- Aug 1, 2015
- Reaction score
Subject matter also lending a hand on a good photo:
Good point with regard to image orientation. The following photo was originally taken horizontally, but I've posted it vertically on a few occasions, just to give a different perspective:Shadows - they can be used to draw the eye to points of interest. Also play around with image orientation, sometimes the image looks better with a changed perspective. This picture was originally upright on a stand, it was rotated 90 degrees.
Assume any lens produces some kind of distortion of its own, and software treatment will raise grain while enhancing something else.What is the best way to shoot the entire guitar and minimize the lens distortion and perspective issues?
I have a Nikon D3300 and I've had decent results using a 55-200mm zoom and shooting from fairly far back and zoomed in. then I use camera raw to remove the distortion
and dick around with other details like exposure, contrast, and a crap-load of other things you can tweak in camera raw
If I use my 50mm and shoot from much closer I get perspective issues like when you can see the top edge of the body and the bottom edge of the headstock
(if that makes sense)
Its not perfect, but it looks pretty good.
Only issue then is the image starts to look pretty grainy....
I end up with this, which looks pretty good, but its not as good as I'd like. Particularly the fact that body is in pretty sharp focus, but the headstock is not.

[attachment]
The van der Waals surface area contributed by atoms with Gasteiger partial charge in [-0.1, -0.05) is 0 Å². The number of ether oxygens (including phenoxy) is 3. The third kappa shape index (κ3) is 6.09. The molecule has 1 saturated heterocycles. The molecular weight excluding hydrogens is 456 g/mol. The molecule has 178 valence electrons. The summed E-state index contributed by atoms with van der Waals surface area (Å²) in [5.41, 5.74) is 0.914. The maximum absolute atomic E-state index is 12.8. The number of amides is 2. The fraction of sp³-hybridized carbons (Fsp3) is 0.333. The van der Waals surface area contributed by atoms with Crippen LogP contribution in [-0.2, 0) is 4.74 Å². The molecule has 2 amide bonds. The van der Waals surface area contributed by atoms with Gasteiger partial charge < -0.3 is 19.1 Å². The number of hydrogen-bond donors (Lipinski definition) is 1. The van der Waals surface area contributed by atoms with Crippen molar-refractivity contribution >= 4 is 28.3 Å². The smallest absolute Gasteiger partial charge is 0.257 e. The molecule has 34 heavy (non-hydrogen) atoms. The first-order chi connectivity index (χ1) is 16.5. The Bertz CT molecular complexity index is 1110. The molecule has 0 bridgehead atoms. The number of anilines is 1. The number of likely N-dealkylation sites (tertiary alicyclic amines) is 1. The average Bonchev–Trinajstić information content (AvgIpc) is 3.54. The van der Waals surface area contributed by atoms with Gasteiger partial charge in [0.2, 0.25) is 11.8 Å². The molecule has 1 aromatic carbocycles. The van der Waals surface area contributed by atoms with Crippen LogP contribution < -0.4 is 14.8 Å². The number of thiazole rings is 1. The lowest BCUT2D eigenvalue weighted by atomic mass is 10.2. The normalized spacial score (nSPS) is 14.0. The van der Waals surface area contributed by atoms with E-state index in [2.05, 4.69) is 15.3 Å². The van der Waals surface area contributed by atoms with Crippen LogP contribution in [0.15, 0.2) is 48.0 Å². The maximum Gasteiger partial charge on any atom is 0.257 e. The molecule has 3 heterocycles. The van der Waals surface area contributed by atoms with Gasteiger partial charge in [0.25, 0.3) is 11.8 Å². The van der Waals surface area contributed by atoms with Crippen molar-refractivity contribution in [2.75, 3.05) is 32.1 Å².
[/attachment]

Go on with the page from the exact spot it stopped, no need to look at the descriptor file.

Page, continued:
Obviously this is an unfinished build, but I like to take progress shots as well as the finished guitars
Have you ever tried using HDRI as a background for your renders? Then you do not have to worry about reflecting nothing. I used to do a lot of architectural renders and this is a common way of really livening up something that is really sitting alone in space.I was just thinking about this thread when I was doing my last run of renders, and it struck me that there's a big difference between the two!
In photography you want to keep all your light temps the same and avoid stray reflections - whereas I find if you do this with renders the image ends up looking too sterile and computer-generated!
I'm not the best at rendering by any means, bit I prefer to use a natural lightbox and if reflections are too distracting I might adjust the F-Stop to put them out of focus. The problem is, rendering with a plain light box it isn't always obvious reflective surfaces are really shiny or if they're just black, white or grey. That doesn't seem to be such a problem with real photography.
Here are some renders for reference just in case you're interested! Please forgive the texture mapping continuity issues